by Alex Massie

Roger Ailes redefines realism:

I see myself between the Hudson River and the Sierra Madres. I do not see myself at the Beverly Wilshire Hotel or Le Cirque here in New York. Those are people who aspire to different things. They’re the chattering class. They’re the people who think Ahmadinejad wants to have a chat with us and that we haven’t been reaching out to him enough. No, actually, Ahmadinejad wants to cut our heads off and blow us up with nuclear weapons. He’s made that clear. There is something about those people that makes them think, “Oh, he’s just kidding.” No, he’s not kidding. He wants to kill us.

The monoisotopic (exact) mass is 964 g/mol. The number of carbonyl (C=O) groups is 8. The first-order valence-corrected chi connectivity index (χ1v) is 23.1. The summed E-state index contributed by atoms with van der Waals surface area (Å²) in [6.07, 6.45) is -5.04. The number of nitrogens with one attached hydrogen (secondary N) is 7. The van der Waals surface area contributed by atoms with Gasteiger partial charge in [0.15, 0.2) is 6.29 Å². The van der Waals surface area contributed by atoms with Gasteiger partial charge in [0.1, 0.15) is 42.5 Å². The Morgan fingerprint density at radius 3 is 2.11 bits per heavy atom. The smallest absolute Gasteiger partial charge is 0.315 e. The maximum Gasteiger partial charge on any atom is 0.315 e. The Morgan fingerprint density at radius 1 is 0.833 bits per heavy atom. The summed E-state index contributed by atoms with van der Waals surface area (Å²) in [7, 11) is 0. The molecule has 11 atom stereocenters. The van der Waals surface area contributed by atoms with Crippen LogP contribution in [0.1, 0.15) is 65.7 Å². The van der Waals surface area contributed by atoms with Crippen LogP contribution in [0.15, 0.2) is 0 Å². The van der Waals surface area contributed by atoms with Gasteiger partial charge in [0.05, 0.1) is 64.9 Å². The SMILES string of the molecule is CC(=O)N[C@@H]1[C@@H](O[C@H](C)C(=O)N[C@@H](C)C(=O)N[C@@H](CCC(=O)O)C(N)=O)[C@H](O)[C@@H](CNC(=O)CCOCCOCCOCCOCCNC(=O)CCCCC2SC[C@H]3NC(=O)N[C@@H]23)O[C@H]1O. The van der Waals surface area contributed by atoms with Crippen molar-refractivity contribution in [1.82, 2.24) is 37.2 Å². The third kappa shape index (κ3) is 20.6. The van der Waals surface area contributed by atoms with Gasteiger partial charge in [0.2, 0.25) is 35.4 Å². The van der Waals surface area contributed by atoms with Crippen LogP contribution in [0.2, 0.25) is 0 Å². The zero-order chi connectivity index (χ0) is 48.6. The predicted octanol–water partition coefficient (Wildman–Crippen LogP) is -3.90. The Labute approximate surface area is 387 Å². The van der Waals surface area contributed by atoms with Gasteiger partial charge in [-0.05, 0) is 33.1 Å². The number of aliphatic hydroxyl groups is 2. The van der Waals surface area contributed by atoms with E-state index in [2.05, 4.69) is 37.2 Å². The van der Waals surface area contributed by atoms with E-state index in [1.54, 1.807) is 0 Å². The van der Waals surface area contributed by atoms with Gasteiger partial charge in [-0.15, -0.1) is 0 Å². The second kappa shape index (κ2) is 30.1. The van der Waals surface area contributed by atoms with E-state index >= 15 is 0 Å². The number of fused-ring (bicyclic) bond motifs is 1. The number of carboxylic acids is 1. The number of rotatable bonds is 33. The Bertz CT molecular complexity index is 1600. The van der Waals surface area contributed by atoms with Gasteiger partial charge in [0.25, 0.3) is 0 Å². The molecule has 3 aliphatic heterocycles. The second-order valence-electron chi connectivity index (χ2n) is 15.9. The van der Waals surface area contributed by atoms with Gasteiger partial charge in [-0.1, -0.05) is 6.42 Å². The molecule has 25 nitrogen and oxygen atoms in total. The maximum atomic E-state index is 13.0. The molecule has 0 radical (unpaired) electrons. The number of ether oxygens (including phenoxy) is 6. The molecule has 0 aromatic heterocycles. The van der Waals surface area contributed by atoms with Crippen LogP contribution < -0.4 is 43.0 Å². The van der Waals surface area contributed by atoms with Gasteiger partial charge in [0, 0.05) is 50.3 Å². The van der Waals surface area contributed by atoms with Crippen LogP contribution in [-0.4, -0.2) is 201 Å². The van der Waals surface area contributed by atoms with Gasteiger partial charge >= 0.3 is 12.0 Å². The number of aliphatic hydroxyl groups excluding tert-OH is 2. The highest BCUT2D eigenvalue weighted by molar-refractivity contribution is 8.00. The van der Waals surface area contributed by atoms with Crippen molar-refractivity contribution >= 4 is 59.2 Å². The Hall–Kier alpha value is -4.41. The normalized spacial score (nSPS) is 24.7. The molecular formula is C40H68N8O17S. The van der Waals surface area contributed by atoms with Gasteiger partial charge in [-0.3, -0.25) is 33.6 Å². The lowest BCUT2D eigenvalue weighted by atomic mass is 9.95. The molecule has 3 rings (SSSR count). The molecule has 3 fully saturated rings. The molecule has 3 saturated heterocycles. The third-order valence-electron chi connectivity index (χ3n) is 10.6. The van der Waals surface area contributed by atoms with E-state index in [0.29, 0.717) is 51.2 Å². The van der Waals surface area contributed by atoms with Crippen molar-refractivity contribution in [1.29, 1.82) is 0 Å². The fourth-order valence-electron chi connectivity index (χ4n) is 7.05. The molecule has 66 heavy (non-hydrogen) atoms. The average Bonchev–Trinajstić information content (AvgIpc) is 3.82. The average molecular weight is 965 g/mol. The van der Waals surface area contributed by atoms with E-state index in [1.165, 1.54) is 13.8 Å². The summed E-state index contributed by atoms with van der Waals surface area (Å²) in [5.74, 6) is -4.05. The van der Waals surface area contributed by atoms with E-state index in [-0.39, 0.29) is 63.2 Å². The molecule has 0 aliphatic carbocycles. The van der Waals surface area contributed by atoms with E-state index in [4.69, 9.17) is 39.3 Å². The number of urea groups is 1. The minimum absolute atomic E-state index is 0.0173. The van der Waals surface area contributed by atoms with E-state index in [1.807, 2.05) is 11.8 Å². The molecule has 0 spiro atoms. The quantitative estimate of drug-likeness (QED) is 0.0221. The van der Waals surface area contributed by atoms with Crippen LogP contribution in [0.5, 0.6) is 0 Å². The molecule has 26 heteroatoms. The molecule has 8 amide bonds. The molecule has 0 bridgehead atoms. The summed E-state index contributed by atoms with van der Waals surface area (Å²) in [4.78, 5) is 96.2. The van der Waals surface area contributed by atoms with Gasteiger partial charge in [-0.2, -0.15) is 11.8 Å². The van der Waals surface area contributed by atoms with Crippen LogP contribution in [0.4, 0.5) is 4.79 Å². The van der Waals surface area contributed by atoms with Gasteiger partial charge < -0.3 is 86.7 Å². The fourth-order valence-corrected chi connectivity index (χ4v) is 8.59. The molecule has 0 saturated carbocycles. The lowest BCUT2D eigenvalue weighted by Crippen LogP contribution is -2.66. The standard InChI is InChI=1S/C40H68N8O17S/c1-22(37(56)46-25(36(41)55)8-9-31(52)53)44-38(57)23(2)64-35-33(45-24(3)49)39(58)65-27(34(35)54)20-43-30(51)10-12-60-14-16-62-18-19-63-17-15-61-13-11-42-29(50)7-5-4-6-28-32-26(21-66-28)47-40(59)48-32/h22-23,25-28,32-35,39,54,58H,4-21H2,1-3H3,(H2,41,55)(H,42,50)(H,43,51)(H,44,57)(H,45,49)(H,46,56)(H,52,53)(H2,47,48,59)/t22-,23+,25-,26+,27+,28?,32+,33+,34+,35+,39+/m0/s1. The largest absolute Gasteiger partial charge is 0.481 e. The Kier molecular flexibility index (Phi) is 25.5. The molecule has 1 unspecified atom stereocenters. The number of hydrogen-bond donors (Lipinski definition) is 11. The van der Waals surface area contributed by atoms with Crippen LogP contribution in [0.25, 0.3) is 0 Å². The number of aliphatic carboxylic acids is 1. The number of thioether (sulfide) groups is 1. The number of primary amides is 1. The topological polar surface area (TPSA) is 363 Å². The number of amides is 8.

I tend to be a realist about things.

Emphasis added. The Iranian regime is many things, most of them severely unpleasant, but it hardly poses an existential threat to the United States. The principal beneficiaries of any pretense that it does are actually Ahmadinejad and his cronies who are flattered by a frothing silliness that is almost hysterically unrealistic.

We want to hear what you think about this article. Submit a letter to the editor or write to letters@theatlantic.com.